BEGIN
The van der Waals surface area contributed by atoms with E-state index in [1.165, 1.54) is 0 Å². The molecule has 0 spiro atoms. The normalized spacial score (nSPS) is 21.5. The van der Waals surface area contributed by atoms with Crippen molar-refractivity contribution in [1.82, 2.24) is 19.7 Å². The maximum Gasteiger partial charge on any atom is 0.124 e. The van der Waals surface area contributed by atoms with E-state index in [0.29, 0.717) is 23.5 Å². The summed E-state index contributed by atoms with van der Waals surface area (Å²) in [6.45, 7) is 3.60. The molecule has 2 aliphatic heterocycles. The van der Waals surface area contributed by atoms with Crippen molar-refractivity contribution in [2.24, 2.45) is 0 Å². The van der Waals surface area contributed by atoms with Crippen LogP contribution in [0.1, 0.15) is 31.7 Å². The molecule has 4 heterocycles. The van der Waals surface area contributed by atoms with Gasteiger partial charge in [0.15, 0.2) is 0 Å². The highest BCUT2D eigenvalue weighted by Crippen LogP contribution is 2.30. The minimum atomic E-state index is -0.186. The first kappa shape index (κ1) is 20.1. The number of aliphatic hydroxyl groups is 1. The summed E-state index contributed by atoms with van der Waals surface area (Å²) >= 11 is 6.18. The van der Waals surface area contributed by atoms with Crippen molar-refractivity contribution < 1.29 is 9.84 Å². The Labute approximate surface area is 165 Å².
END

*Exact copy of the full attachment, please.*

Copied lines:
The van der Waals surface area contributed by atoms with E-state index in [1.165, 1.54) is 0 Å². The molecule has 0 spiro atoms. The normalized spacial score (nSPS) is 21.5. The van der Waals surface area contributed by atoms with Crippen molar-refractivity contribution in [1.82, 2.24) is 19.7 Å². The maximum Gasteiger partial charge on any atom is 0.124 e. The van der Waals surface area contributed by atoms with E-state index in [0.29, 0.717) is 23.5 Å². The summed E-state index contributed by atoms with van der Waals surface area (Å²) in [6.45, 7) is 3.60. The molecule has 2 aliphatic heterocycles. The van der Waals surface area contributed by atoms with Crippen molar-refractivity contribution in [2.24, 2.45) is 0 Å². The van der Waals surface area contributed by atoms with Crippen LogP contribution in [0.1, 0.15) is 31.7 Å². The molecule has 4 heterocycles. The van der Waals surface area contributed by atoms with Gasteiger partial charge in [0.15, 0.2) is 0 Å². The highest BCUT2D eigenvalue weighted by Crippen LogP contribution is 2.30. The minimum atomic E-state index is -0.186. The first kappa shape index (κ1) is 20.1. The number of aliphatic hydroxyl groups is 1. The summed E-state index contributed by atoms with van der Waals surface area (Å²) >= 11 is 6.18. The van der Waals surface area contributed by atoms with Crippen molar-refractivity contribution < 1.29 is 9.84 Å². The Labute approximate surface area is 165 Å².